abstract = "ObjectiveThe fear avoidance model has served as a popular, heuristic model in explaining the transition from acute to chronic pain. In addition, the significance of pain-related acceptance in chronic pain development and adjustment is underlined in a vast number of empirical studies. The objective of the current preliminary study was to investigate pain-related acceptance as a mediator within the key cognitive relationships proposed by the fear avoidance model of chronic pain.Materials and Methods. In a cross-sectional design, bodily pain, pain catastrophizing, fear avoidance beliefs, and pain-related acceptance were assessed by questionnaires in 125 chronic pain patients in a Danish multidisciplinary pain center. Mediation analyses were performed to test the effect of pain-related acceptance on bodily pain, pain catastrophizing, and fear avoidance beliefs.ResultsMedium-sized correlations were found between all outcomes. Mediation analyses revealed that pain-related acceptance was a significant mediator between 1) bodily pain and pain catastrophizing and 2) pain catastrophizing and fear avoidance beliefs after controlling for bodily pain. Furthermore, pain-related acceptance accounted for a large proportion in both associations (82.2{\%} and 56.1{\%}).ConclusionsThe results suggest that pain-related acceptance is a prominent psychological mechanism within the key cognitive associations of the fear avoidance model, which predicts a certain path of cognitive, emotional, and behavioral factors in the development and maintenance of chronic pain. This proposes pain-related acceptance to be an important mechanism that possibly counteracts the negative reactions of pain catastrophizing and fear avoidance beliefs. These findings should be investigated further and could potentially be an important place to intervene clinically in order to counteract the development and/or maintenance of chronic pain.",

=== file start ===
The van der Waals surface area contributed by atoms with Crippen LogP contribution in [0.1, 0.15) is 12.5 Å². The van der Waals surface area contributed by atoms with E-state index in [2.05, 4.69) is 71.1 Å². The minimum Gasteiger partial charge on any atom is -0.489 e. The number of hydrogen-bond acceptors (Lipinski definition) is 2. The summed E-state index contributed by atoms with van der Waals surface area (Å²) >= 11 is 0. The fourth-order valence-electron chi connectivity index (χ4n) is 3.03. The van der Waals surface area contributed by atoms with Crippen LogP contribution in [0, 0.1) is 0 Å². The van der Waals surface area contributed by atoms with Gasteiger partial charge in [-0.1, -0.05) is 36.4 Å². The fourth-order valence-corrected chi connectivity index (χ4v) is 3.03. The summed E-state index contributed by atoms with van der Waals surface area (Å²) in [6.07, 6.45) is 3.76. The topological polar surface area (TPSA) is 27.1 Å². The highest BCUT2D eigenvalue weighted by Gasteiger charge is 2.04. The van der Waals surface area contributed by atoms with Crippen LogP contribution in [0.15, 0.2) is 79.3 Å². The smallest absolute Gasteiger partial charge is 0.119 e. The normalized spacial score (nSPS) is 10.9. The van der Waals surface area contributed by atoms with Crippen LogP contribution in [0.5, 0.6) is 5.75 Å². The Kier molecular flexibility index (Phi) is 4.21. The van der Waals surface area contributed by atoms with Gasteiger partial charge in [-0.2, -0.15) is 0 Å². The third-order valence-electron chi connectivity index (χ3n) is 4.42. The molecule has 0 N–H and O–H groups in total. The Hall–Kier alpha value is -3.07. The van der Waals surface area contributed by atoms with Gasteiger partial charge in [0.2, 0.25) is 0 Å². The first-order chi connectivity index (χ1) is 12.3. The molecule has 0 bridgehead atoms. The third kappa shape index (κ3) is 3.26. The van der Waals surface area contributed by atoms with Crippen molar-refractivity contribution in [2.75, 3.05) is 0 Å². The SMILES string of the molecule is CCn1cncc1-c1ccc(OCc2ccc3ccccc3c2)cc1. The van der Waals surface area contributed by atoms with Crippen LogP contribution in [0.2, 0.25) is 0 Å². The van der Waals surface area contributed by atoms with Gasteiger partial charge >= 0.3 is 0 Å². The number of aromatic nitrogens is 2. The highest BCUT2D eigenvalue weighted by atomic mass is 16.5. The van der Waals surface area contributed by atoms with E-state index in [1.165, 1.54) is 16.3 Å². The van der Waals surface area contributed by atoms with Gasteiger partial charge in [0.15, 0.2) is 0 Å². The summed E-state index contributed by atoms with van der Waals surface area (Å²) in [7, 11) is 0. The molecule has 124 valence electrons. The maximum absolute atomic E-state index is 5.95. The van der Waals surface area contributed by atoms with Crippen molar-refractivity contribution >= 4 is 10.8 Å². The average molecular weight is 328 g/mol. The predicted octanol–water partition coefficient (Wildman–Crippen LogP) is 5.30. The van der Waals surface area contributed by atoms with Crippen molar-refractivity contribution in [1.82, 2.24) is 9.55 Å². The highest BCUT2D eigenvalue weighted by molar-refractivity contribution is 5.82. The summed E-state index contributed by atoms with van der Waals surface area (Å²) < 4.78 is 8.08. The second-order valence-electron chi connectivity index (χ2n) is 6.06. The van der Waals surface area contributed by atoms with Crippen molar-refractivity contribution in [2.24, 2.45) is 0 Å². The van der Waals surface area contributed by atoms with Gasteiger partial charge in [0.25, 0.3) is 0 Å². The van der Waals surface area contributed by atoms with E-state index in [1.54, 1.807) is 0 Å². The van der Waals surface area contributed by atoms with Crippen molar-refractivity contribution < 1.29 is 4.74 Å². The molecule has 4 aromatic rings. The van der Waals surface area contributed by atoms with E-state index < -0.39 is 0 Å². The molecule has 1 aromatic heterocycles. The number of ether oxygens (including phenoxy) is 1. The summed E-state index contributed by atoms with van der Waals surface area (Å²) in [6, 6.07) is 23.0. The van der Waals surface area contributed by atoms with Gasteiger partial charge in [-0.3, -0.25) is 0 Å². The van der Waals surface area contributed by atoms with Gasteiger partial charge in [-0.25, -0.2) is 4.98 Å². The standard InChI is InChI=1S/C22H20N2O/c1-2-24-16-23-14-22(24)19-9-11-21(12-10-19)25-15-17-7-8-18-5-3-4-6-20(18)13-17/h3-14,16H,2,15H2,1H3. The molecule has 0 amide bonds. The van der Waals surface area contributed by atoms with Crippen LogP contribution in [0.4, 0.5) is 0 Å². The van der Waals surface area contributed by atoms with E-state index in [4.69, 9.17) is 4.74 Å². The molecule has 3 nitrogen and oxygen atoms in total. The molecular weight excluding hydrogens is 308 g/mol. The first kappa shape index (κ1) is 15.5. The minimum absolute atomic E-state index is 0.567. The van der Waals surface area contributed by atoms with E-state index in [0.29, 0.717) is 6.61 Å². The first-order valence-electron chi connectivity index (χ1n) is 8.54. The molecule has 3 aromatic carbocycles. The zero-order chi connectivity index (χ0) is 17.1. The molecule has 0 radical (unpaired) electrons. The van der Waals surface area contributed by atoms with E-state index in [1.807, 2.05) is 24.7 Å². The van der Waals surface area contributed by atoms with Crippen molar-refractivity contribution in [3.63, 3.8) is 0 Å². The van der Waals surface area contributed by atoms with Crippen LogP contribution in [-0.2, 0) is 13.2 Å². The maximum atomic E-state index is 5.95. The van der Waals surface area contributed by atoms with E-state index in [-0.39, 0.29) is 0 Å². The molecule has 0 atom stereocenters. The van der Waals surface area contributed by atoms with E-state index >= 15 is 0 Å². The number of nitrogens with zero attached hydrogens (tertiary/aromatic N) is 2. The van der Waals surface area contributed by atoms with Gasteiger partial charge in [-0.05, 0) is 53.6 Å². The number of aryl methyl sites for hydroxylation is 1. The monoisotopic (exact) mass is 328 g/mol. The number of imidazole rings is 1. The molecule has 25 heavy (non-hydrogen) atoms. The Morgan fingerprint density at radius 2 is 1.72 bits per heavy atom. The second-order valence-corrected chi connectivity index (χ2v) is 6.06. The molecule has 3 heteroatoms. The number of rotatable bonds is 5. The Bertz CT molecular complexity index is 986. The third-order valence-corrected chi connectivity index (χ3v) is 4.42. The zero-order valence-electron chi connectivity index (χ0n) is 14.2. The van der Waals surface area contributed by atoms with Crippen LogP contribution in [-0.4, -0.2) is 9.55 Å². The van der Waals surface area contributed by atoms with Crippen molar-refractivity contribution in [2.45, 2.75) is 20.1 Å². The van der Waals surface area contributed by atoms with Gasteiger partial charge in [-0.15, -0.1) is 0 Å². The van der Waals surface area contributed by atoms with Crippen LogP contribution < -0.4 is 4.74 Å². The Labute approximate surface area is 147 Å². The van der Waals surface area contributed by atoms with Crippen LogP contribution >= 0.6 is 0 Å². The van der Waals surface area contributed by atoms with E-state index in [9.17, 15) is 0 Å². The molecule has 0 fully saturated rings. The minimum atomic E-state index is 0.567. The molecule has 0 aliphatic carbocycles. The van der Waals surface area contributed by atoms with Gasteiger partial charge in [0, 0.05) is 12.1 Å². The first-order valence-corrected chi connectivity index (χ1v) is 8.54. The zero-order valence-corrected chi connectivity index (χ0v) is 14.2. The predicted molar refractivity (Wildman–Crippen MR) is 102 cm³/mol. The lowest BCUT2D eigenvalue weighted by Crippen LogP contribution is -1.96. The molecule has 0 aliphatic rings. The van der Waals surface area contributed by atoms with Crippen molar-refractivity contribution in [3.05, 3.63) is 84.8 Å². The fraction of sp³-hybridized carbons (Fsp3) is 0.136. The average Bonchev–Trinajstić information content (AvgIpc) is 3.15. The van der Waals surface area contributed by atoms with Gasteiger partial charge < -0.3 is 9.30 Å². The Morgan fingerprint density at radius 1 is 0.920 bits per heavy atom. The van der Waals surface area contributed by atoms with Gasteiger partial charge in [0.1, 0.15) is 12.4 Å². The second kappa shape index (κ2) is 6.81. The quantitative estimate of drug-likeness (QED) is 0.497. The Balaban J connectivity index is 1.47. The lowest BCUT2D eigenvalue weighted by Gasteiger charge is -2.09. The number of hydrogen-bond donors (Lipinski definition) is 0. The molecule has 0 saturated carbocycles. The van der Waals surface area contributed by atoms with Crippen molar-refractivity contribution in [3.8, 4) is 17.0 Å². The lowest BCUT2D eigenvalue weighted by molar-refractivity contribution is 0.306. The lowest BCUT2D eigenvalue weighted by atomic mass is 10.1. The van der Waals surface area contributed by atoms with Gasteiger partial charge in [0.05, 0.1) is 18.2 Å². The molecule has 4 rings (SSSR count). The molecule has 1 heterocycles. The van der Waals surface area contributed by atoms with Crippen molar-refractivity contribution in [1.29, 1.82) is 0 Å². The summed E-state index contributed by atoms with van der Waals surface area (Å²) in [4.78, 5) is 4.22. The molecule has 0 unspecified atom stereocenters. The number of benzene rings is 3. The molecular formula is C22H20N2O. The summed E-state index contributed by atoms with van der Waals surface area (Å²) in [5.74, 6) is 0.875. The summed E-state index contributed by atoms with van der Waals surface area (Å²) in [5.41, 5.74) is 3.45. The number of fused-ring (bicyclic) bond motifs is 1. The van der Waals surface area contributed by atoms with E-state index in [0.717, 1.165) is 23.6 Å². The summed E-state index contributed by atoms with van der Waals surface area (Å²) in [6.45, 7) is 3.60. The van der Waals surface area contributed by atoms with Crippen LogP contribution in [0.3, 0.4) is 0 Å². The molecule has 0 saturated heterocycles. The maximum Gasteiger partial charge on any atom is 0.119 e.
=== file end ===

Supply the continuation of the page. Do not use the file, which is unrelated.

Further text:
keywords = "Chronic Pain, FA Model, Fear Avoidance Beliefs, Fear Avoidance Model, Pain Catastrophizing, Pain-Related Acceptance",
author = "Ravn, {Sophie Lykkegaard} and Vang, {Maria Louison} and V{\ae}gter, {Henrik Bjarke} and Andersen, {Tonny Elmose}",
year = "2018",
month = "9",
day = "1",
doi = "10.1093/pm/pnx223",
language = "English",
volume = "19",
pages = "1764–1771",
journal = "Pain Medicine",
issn = "1526-2375",
publisher = "Heinemann",
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T1 - Pain-Related Acceptance as a Mediator in the Fear Avoidance Model of Chronic Pain

T2 - A Preliminary Study

AU - Ravn, Sophie Lykkegaard

AU - Vang, Maria Louison

AU - Vægter, Henrik Bjarke

AU - Andersen, Tonny Elmose

PY - 2018/9/1

Y1 - 2018/9/1